Leo E. Strine Jr. didn't make new legal doctrine in dismissing Alliance Data Systems Corp.'s suit against two Blackstone Group LP entities that agreed to buy the Dallas data marketing firm. But the Delaware vice chancellor did illustrate the challenges private equity firms face in buying financial services firms.
Alliance sued a Blackstone fund and the shell company the fund established to complete its proposed $7.8 billion acquisition on the grounds that the Blackstone entities didn't do enough to secure approvals from the Office of the Comptroller of the Currency. The OCC needed to vet the deal because Alliance owns a bank. Alliance didn't sue Blackstone Group itself because the parent wasn't a signatory to the merger agreement between Alliance and two Blackstone shell companies; the Blackstone fund also wasn't a party to the agreement.
The distinction was critical to Strine's decision to dismiss the case. He noted several times in his 42-page opinion that the shell companies -- Aladdin Solutions Inc. and Aladdin Merger Sub Inc. -- promised in the merger agreement they would use their "reasonable best efforts" to win OCC approval for the deal but that the shells bound Blackstone Group only to avoid "taking action to impede its closing."
The OCC wanted Blackstone itself to backstop the deal. The regulator, Strine wrote, "was wary of the high leverage with which private equity firms manage their operating companies, and it wished to establish that the ultimate private equity parent of any bank the OCC regulated was on the hook to support that deal." Blackstone didn't want the responsibility and never came to an agreement with the OCC. Aladdin walked away from the deal, and Alliance sued to claim a $170 million breakup fee.
The judge had little trouble dismissing the case, since he found Alliance had no contractual basis for its claim. At the end of his ruling, he pointed out that Delaware law respects "the use of distinct entities by corporate parents to conduct business" because it "allows parents to engage in risky endeavors precisely because parents can cabin the amount of risk they are undertaking."
The OCC worried about the proposed structure of the Alliance deal for that very reason -- the agency feared that Blackstone would capture the upside of the risk it was taking by buying Alliance while shedding the downside. The issue will exist in every deal where a PE shop or hedge fund wants to buy a financial institution and only becomes more acute when the federal government is backing troubled banks and brings in private investors, which raises the distinct possibility that those investors will capture the benefits of the government bailout.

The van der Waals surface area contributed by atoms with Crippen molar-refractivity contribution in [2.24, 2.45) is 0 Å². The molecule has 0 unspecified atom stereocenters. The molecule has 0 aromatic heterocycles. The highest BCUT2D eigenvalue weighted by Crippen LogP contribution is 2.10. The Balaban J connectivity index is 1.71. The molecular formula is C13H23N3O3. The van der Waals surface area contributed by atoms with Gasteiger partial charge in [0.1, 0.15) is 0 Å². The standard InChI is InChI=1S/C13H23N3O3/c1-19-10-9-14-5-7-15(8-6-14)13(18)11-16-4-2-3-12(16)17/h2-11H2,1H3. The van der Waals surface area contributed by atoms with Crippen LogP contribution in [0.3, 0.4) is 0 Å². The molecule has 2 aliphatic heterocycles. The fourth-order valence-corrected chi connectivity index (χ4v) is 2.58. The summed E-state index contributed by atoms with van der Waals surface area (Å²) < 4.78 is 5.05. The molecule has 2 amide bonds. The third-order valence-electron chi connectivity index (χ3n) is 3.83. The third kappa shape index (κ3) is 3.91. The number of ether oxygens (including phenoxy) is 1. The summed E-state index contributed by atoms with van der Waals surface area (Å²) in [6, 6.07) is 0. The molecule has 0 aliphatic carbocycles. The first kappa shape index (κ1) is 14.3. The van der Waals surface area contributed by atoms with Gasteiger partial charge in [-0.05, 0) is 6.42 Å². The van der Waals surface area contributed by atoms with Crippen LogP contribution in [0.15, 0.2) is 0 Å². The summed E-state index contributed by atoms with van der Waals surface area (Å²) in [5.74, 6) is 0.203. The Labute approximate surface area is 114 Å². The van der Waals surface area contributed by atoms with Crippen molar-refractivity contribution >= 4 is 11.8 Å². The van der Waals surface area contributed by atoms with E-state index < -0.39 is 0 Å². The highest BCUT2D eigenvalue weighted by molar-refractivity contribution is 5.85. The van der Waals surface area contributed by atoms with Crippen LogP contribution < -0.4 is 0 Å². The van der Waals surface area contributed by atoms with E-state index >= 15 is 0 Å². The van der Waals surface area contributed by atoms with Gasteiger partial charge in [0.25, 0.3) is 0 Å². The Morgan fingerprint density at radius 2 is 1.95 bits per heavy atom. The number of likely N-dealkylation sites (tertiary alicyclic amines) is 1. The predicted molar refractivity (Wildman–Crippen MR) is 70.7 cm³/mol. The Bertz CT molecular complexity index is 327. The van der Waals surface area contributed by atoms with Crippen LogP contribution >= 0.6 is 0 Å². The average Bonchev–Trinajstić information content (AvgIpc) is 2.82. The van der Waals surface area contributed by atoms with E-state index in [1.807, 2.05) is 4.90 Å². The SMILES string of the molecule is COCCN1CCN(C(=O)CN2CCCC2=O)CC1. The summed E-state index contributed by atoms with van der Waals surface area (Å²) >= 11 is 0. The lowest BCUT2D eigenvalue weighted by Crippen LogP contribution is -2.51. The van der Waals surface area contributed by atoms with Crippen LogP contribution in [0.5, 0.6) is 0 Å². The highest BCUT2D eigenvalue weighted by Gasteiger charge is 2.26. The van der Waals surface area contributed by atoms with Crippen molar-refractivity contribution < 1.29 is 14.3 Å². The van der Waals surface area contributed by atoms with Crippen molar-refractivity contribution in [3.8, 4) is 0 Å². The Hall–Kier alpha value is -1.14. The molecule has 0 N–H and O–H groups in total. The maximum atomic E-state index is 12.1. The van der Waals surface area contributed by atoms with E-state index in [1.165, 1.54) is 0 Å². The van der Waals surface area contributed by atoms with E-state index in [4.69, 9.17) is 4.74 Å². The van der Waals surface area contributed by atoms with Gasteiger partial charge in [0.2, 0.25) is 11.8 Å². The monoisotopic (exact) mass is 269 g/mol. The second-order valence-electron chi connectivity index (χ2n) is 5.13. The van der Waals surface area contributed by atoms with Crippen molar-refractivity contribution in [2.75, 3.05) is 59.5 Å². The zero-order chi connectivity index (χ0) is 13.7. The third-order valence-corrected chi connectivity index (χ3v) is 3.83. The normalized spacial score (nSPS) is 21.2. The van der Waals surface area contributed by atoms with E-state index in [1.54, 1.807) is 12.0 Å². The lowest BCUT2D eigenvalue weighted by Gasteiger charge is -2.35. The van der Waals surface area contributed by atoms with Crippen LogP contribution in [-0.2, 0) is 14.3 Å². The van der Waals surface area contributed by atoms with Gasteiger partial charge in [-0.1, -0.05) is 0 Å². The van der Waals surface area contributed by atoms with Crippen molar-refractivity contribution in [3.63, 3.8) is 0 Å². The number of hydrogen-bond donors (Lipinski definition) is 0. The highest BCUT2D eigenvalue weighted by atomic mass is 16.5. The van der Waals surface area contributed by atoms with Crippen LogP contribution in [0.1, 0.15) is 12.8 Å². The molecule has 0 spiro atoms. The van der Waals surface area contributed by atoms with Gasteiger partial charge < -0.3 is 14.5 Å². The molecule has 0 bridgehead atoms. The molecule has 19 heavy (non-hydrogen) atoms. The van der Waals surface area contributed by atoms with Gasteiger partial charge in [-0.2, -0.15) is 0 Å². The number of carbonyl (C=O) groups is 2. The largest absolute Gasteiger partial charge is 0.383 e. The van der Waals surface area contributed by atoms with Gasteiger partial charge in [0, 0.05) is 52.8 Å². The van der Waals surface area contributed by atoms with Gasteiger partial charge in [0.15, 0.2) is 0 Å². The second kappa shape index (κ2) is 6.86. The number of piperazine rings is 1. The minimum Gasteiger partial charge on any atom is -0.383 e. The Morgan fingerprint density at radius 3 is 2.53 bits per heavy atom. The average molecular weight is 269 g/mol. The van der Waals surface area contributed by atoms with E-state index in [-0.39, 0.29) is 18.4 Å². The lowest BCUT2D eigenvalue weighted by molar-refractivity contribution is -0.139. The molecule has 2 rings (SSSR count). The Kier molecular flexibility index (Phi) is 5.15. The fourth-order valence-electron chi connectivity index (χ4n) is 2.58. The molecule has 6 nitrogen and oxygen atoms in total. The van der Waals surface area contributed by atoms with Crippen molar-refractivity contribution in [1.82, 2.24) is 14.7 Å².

The Federal Deposit Insurance Corp. apparently accepted limited parent company liability in agreeing to sell IndyMac Federal Bank FSB to seven investment shops for $13.9 billion on Dec. 31. The buyers will acquire IndyMac through a holding company that they will capitalize with $1.3 billion, meaning they'll have $15.2 billion in the venture. The FDIC may well have decided that was enough risk for the buyers, but the agency probably had far less leeway in evaluating the bid than the OCC did in Blackstone's deal for Alliance.
Members of the M&A bar will ponder the tumult they've faced over the last several months at the 21st annual Tulane Corporate Law Institute in New Orleans on April 2 and 3. The keynote speaker will be William Poole, the former president of the Federal Reserve Bank of St. Louis whom Fortune magazine recently lauded for predicting this fall's financial crisis. Poole said in 2002 that Fannie Mae and Freddie Mac would be vulnerable in an economic downturn. A native of Wilmington, Poole, 61, is now a scholar in residence at the University of Delaware.
Tulane traditionally has focused on Delaware law, but this year it will open with an international panel moderated by Delaware Supreme Court Justice Jack Jacobs and Davis Polk & Wardwell's George "Gar" Bason Jr., and featuring Stephen Cooke of Slaughter and May in London; Edward Waitzer of Stikeman Elliott LLP in Toronto and Olivier Assant of Bredin Prat in Paris. Other panels will cover corporate governance and shareholder activism; developments in Delaware law; the move to uniform international accounting standards; and Securities and Exchange Commission enforcement issues.
David Marcus is senior writer at Corporate Control Alert.